And it is story that most clearly distinguishes MySims Kingdom from the original. LeTourneau says the design team decided to take the new game (which, he insists, is not a sequel) in a completely different direction. Responding to criticism that the first game was long on construction and collecting, and short on pretty much everything else, the designers of MySims Kingdom are trying to weave the 'design and build stuff' gameplay into an adventure story that takes place in a variety of themed locations.
This is where my grip on the game begins to loosen. As a gamer who has often complained about guns as the default means to accomplish things in games, I love the philosophy underlying MySims Kingdom. Construction is the means by which the player advances through the adventure. Combat, at least in the first hour of the game I played, is nonexistant. Townspeople come to you with a problem, and you build or repair something to solve the problem, such as a bridge or an irrigation system for a farmer.
So as a game mechanic, building things, rather than destroying them, feels rather fresh and new. But the adventure itself - the new frame upon which the game is built - felt flimsy, repetitive, and childish to me. Despite insistent proclamations from LeTurneau and others that "we do not target kids," it's hard for me to imagine myself (an unabashed Pokémon and Animal Crossing lover) embracing the "cute aesthetic" that permeates the MySims universe and narrative. Perhaps, as in the case of Zack and Wiki, if the gameplay grabbed hold of me sufficiently, I might overlook the cartoony characters and settings. But too often in MySims Kingdom I found myself fetching and mini-questing my way through puzzles or objectives I've seen too many times. Knowing that I'm doing these things for a wacky, nutty, or otherwise silly NPC helps...but not enough.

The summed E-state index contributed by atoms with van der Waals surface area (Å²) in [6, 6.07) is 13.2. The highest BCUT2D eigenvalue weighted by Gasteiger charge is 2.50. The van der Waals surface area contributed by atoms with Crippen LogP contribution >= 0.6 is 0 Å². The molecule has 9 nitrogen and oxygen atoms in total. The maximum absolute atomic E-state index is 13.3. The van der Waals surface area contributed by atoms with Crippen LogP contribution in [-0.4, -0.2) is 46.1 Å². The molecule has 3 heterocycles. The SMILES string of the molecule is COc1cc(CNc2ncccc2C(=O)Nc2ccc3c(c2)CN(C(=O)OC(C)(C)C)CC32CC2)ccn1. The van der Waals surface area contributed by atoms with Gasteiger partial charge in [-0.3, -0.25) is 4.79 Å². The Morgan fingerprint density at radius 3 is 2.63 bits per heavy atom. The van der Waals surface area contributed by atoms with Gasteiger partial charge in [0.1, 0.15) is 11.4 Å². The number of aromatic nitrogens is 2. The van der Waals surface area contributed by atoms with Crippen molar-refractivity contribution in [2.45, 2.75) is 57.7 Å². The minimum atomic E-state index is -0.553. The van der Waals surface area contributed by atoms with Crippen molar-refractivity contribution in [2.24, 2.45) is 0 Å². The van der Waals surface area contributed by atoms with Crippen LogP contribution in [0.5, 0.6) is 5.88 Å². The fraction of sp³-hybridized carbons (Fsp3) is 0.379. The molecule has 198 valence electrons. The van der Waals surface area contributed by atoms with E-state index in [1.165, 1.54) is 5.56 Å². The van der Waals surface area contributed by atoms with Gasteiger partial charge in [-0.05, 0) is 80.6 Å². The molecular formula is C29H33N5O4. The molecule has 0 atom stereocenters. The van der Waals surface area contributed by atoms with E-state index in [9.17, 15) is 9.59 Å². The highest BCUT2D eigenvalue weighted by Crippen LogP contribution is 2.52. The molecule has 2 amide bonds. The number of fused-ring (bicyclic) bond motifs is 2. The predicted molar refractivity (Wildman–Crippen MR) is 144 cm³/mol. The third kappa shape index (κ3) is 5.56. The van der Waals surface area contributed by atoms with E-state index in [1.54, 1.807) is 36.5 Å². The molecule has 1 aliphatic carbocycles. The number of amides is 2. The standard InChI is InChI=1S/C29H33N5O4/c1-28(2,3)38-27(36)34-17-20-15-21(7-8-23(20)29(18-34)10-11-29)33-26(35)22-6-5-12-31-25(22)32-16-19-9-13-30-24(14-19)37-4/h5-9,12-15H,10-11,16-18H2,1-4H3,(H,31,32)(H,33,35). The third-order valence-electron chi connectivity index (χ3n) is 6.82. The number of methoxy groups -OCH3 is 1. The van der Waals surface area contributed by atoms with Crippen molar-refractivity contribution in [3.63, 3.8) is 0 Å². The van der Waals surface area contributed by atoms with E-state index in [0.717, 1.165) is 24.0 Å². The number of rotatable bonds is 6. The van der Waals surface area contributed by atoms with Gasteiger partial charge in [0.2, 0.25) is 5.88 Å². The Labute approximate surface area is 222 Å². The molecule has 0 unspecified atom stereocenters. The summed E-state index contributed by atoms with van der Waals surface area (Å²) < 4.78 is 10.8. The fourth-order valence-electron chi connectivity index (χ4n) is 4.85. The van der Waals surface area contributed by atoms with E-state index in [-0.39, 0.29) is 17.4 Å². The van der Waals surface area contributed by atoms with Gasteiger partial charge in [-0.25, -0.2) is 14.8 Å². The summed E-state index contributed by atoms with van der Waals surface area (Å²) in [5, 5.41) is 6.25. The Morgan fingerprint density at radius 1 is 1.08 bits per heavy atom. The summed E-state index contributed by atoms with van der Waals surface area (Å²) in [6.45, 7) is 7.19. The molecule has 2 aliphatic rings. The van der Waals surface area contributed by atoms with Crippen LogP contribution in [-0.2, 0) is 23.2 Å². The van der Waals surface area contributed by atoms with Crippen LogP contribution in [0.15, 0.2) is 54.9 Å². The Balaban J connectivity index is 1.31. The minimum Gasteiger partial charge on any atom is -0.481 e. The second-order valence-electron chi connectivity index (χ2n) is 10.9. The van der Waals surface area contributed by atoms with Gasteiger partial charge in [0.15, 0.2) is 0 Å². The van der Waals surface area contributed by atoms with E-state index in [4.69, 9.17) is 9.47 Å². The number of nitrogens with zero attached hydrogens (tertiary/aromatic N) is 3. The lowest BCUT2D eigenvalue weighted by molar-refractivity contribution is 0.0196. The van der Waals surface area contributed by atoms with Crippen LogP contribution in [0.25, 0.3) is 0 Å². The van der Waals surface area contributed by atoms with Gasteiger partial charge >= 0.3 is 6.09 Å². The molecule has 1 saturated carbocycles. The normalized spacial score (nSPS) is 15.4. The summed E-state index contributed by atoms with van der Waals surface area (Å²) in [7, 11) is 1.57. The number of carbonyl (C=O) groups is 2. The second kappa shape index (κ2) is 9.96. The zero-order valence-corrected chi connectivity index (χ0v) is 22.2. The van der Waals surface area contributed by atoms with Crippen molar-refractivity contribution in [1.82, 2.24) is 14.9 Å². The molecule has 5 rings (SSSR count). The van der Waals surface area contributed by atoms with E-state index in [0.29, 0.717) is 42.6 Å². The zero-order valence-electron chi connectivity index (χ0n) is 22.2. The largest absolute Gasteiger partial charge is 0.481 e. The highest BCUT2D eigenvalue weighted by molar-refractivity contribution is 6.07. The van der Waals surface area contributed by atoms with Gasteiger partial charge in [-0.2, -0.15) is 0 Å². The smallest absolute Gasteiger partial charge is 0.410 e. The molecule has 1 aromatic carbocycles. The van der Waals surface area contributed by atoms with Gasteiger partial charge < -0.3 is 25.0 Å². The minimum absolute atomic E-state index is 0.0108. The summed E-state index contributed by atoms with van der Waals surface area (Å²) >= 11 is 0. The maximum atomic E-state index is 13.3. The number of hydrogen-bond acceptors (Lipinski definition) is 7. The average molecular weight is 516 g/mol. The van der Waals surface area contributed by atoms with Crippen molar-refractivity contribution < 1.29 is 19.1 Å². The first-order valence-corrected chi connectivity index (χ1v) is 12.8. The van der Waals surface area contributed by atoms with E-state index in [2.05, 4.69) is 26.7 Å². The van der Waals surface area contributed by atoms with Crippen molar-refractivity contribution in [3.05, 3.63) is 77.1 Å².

MySims Kingdom also suffers from the dreaded Super Mario Galaxy Graphical Inferiority Phenomenon. Veteran Wii players are painfully aware of this condition. Once you've played Super Mario Galaxy and seen what the Wii is capable of, it's very hard to overlook the unrefined jagginess of games that fall well short of that standard. MySims Kingdom is a month from release, so it's possible I was seeing a build of the game that hadn't been optimized. But EA has a poor track record when it comes to graphics on the Wii, and I had hoped this game would suggest improvement in this area.
Despite EA's protestations, I think MySims Kingdom is largely targeted at kids and young adolescents; and for these players the game could provide a lot of fun. It's not a saccarine-sweet or brain-dead kiddie game by any means. The designers expressed pride in the game's offbeat sense of humor, and I can see why. It's a smart, self-assured game with high production values and a cleverly designed gallery of characters and environments. Perhaps game publishers think "kiss of death" whenever they hear "game for kids." If so, that's too bad. We could use a lot more good games for 10-year-olds.
I'll return tomorrow with thoughts on SimAnimals - a game that may have altered my thinking about squirrels in my pants.